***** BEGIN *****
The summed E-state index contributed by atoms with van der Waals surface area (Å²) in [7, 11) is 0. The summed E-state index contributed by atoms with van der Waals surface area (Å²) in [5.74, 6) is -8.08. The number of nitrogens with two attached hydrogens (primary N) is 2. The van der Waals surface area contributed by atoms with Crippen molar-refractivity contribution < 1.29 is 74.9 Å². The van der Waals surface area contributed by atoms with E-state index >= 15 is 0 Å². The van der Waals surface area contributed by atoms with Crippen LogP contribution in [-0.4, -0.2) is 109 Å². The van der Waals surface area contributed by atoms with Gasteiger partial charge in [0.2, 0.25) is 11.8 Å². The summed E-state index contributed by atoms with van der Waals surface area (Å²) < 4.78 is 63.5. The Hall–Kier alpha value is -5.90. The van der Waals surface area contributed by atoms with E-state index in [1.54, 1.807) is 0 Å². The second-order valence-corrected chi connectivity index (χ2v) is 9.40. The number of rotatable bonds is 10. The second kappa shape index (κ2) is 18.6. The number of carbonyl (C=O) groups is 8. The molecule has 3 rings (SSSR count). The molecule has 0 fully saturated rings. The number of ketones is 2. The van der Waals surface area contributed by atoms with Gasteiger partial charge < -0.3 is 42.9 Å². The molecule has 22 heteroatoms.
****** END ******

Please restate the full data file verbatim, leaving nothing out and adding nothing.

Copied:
The summed E-state index contributed by atoms with van der Waals surface area (Å²) in [7, 11) is 0. The summed E-state index contributed by atoms with van der Waals surface area (Å²) in [5.74, 6) is -8.08. The number of nitrogens with two attached hydrogens (primary N) is 2. The van der Waals surface area contributed by atoms with Crippen molar-refractivity contribution < 1.29 is 74.9 Å². The van der Waals surface area contributed by atoms with E-state index >= 15 is 0 Å². The van der Waals surface area contributed by atoms with Crippen LogP contribution in [-0.4, -0.2) is 109 Å². The van der Waals surface area contributed by atoms with Gasteiger partial charge in [0.2, 0.25) is 11.8 Å². The summed E-state index contributed by atoms with van der Waals surface area (Å²) < 4.78 is 63.5. The Hall–Kier alpha value is -5.90. The van der Waals surface area contributed by atoms with E-state index in [1.54, 1.807) is 0 Å². The second-order valence-corrected chi connectivity index (χ2v) is 9.40. The number of rotatable bonds is 10. The second kappa shape index (κ2) is 18.6. The number of carbonyl (C=O) groups is 8. The molecule has 3 rings (SSSR count). The molecule has 0 fully saturated rings. The number of ketones is 2. The van der Waals surface area contributed by atoms with Gasteiger partial charge < -0.3 is 42.9 Å². The molecule has 22 heteroatoms.